Tribeca 2018: ‘The Night Eats the World’ Is A Great Zombie Movie

Alex Cullina
"The Night Eats the World" follows one man's story after an outbreak of flesh-eating zombies.

With “The Walking Dead” entering its ninth season on AMC, the zombie trend in pop culture has started to feel a little less undead and a little more dead-dead. But with Dominique Rocher’s new French-language feature “The Night Eats the World,” which had its world premiere on April 21 at the Tribeca Film Festival, we have a new contender for inclusion in the canon of all-time great zombie movies.

Sam (Anders Danielsen Lie) is our resourceful hero. Dropping by the housewarming party of an ex and her new beau to pick up the last of his stuff, he’s reserved and reticent with her — he clearly wants to get in and get the hell out. Withdrawing from the thrum of the party to a back room of the spacious Parisian apartment, he dozes off, and the next thing he knows, it’s morning.

But when he emerges, Sam is confronted by chaotic carnage — furniture overturned, blood smeared on the walls, the place totally deserted. Poking his head out the front door, he spies two people standing in the hall, but when they turn to him, their faces are slack and smeared with blood, and they charge at him. Barely managing to slam the door in time, Sam is forced to confront this new reality: only the dead are left to walk the streets, and he’s alone with them.

The zombies bring to mind those of “28 Days Later,” moving with shocking speed and throwing the full weight of their bodies at any living thing that catches their attention. When unoccupied, they stand in place, their bodies seizing and twitching disturbingly as they gaze blankly into the distance.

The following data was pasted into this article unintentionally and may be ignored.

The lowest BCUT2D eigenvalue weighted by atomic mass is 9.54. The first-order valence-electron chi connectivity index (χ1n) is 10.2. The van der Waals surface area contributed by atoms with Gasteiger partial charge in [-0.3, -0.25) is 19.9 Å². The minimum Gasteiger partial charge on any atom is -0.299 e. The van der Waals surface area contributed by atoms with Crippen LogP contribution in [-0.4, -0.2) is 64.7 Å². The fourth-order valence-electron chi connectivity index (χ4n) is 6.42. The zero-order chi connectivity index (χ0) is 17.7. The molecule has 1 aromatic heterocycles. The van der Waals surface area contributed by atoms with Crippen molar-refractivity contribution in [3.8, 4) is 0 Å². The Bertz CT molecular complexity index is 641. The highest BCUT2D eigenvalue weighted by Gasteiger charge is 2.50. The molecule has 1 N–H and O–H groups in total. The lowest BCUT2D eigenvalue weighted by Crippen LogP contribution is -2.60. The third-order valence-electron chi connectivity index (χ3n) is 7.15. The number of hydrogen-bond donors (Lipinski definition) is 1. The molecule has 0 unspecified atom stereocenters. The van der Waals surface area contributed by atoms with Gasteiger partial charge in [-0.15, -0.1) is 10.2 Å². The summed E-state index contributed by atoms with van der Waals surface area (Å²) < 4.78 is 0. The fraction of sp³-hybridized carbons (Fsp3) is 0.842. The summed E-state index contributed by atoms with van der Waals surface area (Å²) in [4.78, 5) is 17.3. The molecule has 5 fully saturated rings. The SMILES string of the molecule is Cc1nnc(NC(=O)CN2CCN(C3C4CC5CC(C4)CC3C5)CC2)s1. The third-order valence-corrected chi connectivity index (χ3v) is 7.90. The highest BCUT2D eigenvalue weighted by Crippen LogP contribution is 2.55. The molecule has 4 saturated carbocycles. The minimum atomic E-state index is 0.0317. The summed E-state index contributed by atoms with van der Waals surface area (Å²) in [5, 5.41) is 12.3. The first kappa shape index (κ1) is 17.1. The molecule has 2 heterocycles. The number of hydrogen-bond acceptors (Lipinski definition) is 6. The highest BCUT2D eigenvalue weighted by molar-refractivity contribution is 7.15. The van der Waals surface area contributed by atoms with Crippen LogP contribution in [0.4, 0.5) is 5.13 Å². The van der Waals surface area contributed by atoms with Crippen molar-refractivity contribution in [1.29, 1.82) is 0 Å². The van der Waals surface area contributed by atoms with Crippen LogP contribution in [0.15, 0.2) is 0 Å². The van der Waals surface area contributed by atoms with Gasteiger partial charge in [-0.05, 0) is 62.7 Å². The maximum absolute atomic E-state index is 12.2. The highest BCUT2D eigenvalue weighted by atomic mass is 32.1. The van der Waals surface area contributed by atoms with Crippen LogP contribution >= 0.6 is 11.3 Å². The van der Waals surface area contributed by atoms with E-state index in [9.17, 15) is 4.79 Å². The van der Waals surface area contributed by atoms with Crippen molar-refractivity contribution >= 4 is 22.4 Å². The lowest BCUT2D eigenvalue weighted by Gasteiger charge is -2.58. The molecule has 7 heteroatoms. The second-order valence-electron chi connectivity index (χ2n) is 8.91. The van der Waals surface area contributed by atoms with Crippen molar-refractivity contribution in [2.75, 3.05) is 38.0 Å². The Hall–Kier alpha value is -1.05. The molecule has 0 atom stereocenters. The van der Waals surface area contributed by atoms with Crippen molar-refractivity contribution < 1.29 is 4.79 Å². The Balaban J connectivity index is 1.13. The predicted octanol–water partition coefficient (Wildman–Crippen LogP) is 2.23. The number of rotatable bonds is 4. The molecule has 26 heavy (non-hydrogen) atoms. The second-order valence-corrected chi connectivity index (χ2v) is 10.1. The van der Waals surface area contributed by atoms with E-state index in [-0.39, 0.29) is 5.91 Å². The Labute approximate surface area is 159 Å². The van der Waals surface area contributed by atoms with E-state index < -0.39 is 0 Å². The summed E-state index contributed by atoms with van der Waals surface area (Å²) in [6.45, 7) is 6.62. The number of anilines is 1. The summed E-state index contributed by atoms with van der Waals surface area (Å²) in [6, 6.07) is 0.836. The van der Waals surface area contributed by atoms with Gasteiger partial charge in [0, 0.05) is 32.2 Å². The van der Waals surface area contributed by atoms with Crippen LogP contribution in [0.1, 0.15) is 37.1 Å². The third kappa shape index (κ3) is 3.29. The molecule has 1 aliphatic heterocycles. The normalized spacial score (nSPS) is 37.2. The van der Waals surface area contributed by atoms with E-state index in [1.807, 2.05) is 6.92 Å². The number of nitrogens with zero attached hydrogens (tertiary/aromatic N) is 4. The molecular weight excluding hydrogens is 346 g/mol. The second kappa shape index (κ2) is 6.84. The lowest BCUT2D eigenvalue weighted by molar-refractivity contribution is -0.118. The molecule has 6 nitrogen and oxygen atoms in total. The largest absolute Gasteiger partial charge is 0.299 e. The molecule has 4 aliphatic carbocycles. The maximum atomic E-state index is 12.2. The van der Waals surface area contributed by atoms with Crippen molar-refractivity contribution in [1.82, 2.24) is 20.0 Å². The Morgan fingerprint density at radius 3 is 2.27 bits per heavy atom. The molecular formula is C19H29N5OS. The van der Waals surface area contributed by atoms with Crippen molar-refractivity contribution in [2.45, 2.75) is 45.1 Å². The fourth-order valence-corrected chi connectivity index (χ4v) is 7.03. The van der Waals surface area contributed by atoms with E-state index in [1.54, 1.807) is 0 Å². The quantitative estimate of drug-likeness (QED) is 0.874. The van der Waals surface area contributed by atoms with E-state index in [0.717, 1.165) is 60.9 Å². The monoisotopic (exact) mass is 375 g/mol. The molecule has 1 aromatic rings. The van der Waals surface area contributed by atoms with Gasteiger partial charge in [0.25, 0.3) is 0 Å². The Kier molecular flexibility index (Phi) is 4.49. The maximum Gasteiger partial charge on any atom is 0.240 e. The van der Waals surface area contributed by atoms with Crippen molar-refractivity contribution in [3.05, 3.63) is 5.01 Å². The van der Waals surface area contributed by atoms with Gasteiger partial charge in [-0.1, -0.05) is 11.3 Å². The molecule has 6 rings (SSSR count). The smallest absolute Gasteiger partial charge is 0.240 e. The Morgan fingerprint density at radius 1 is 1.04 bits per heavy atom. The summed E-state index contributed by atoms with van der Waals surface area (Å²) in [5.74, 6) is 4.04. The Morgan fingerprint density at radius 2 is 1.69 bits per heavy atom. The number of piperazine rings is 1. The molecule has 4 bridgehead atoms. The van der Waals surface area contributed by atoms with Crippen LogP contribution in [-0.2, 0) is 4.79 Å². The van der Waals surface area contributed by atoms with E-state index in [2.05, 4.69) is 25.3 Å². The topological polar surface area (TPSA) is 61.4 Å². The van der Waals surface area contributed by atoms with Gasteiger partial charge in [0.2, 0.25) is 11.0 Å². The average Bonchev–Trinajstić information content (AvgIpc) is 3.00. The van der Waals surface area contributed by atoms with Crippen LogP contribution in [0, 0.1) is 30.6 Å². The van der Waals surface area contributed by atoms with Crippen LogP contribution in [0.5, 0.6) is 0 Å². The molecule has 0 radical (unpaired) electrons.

Eminently resourceful, Sam methodically sweeps and secures the building, consolidating food and other supplies and carefully rationing them. He tries to keep to a routine while he’s holed up alone, jogging through his sealed-off rooms to to fill the time. A particularly stirring scene involves Sam, a musician, improvising a song on whatever makeshift instruments — glasses, bowls — anything he can find. It’s a rare lovely moment in an otherwise bleak situation.

As the weeks blend into months, Sam starts to deteriorate physically and mentally. Shaving his beard and shearing his hair close to the scalp only accentuates his beak-like nose and hollow eyes as he starts to waste away, his fear and isolation eating at his body and his mind.

Rocher doesn’t shy away from gore, but the moments of violence are carefully chosen for maximum impact. There’s very little dialogue or true plot — this is a quiet film, us alone with Sam as he struggles to hold onto his grasp of reality. The genre trappings of the film belie its deeper themes — this isn’t just a great horror movie, it’s a great movie, period.

Tribeca Film Festival 2018 began on Wednesday, April 18 and will run through April 29. Screening information is available via its website.

Email Alex Cullina at [email protected]

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